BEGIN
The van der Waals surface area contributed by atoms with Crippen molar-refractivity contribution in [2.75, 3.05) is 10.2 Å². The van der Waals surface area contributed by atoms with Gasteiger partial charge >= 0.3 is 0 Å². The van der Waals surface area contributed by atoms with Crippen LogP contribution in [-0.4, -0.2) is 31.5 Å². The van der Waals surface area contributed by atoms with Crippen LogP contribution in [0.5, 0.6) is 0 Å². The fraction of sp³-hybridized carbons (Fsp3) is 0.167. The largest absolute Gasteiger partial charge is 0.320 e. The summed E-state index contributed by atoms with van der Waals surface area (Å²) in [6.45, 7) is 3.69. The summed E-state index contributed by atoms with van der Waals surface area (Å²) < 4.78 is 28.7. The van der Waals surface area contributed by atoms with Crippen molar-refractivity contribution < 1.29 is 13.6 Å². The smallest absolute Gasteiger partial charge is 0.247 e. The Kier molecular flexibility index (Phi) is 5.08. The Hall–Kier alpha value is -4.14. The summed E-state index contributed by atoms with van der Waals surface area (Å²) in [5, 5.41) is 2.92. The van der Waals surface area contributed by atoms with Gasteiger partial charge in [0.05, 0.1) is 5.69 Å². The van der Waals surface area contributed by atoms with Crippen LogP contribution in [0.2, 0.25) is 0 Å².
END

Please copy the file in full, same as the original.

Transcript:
The van der Waals surface area contributed by atoms with Crippen molar-refractivity contribution in [2.75, 3.05) is 10.2 Å². The van der Waals surface area contributed by atoms with Gasteiger partial charge >= 0.3 is 0 Å². The van der Waals surface area contributed by atoms with Crippen LogP contribution in [-0.4, -0.2) is 31.5 Å². The van der Waals surface area contributed by atoms with Crippen LogP contribution in [0.5, 0.6) is 0 Å². The fraction of sp³-hybridized carbons (Fsp3) is 0.167. The largest absolute Gasteiger partial charge is 0.320 e. The summed E-state index contributed by atoms with van der Waals surface area (Å²) in [6.45, 7) is 3.69. The summed E-state index contributed by atoms with van der Waals surface area (Å²) < 4.78 is 28.7. The van der Waals surface area contributed by atoms with Crippen molar-refractivity contribution < 1.29 is 13.6 Å². The smallest absolute Gasteiger partial charge is 0.247 e. The Kier molecular flexibility index (Phi) is 5.08. The Hall–Kier alpha value is -4.14. The summed E-state index contributed by atoms with van der Waals surface area (Å²) in [5, 5.41) is 2.92. The van der Waals surface area contributed by atoms with Gasteiger partial charge in [0.05, 0.1) is 5.69 Å². The van der Waals surface area contributed by atoms with Crippen LogP contribution in [0.2, 0.25) is 0 Å².